Sustainable Future with Lisa Emery
When Russia made its bid to host the 2014 Winter Olympic Games, they promised green building standards and “zero waste.” As the countdown begins to the opening ceremonies on Feb. 7th, the illegal landfills and damaged ecosystems suggest that Russia may not win the gold medal in eco-friendly practices.
Not only is this shaping up to be the most expensive Olympics in the history of the games, with $51 billion of new development, it has also become one of the most environmentally destructive. Five thousand acres of forests have been felled, while wetlands that served as important stopovers for migrating birds have been filled in. Landslides from poor drainage and waste dumping threaten the watershed, which feeds into the Black Sea. Building within national parks in Russia used to be limited, but that regulation was reversed in order to make way for some games facilities, hotels, and roads.
The Sochi 2014 organizing committee says construction has minimized harmful carbon emissions, and companies carrying out construction say they are sticking to their promises to meet international standards in protecting the environment.
But some ecologists say the damage is only the beginning and that construction may have put the region in the path of potential ecological disasters, including poisoned drinking water and flooding. Environmental experts say that Olympic construction which has consisted of pouring soil into lowland swamps helped cause the flooding that created a state of emergency in the area in September and could increase the risk for more flooding.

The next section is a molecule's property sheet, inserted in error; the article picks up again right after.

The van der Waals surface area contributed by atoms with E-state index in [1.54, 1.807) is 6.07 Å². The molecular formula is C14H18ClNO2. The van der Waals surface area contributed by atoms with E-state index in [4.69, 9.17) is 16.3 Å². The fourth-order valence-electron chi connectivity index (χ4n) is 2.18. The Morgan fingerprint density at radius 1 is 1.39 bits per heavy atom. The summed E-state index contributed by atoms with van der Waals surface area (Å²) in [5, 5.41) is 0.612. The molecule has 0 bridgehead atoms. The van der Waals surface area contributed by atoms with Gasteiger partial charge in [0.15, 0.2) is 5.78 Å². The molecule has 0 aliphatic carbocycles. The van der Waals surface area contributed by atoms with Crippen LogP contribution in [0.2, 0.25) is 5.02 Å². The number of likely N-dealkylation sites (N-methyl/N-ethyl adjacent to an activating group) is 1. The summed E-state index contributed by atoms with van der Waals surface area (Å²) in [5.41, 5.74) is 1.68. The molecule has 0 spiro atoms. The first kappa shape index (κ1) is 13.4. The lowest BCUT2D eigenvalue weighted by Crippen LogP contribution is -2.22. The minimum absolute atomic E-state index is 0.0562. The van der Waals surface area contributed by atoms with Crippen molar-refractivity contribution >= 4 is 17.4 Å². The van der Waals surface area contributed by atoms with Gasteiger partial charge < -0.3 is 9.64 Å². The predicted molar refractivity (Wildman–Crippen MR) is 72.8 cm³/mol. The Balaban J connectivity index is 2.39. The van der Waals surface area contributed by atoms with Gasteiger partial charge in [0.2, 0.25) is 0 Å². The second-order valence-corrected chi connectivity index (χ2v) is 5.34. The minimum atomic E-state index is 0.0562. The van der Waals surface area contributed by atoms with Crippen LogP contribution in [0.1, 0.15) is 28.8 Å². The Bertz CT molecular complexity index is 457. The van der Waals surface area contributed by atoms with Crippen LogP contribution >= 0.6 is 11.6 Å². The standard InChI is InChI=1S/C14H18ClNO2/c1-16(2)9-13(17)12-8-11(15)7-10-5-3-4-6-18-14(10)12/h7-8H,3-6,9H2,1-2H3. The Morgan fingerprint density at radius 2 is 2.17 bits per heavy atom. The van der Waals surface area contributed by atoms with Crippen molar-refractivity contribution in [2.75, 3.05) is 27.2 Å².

While the construction trash may pose no direct danger, rainwater flowing into the ground and into the nearby Mzymta River, which is used by Sochi residents for drinking water, is at risk of being contaminated by the waste.
Russia doesn’t want you to be thinking about any of this, so officials have put the squeeze on potential whistleblowers. In the wake of the highly publicized release of Pussy Riot and Greenpeace activists last December, lower-profile harassments of activists and reporters still continues with games creeping ever closer.
The IOC (International Olympic Committee) should insist that Russian authorities compensate and assist Sochi residents whose homes and health have been harmed by the preparations for the Olympic Games. The IOC should also push authorities to ensure all Olympics-related construction follows the law and that all companies obtain environmental and other permits. Also, Russia should continue repairing and remediating environmental damage after the Games are over.
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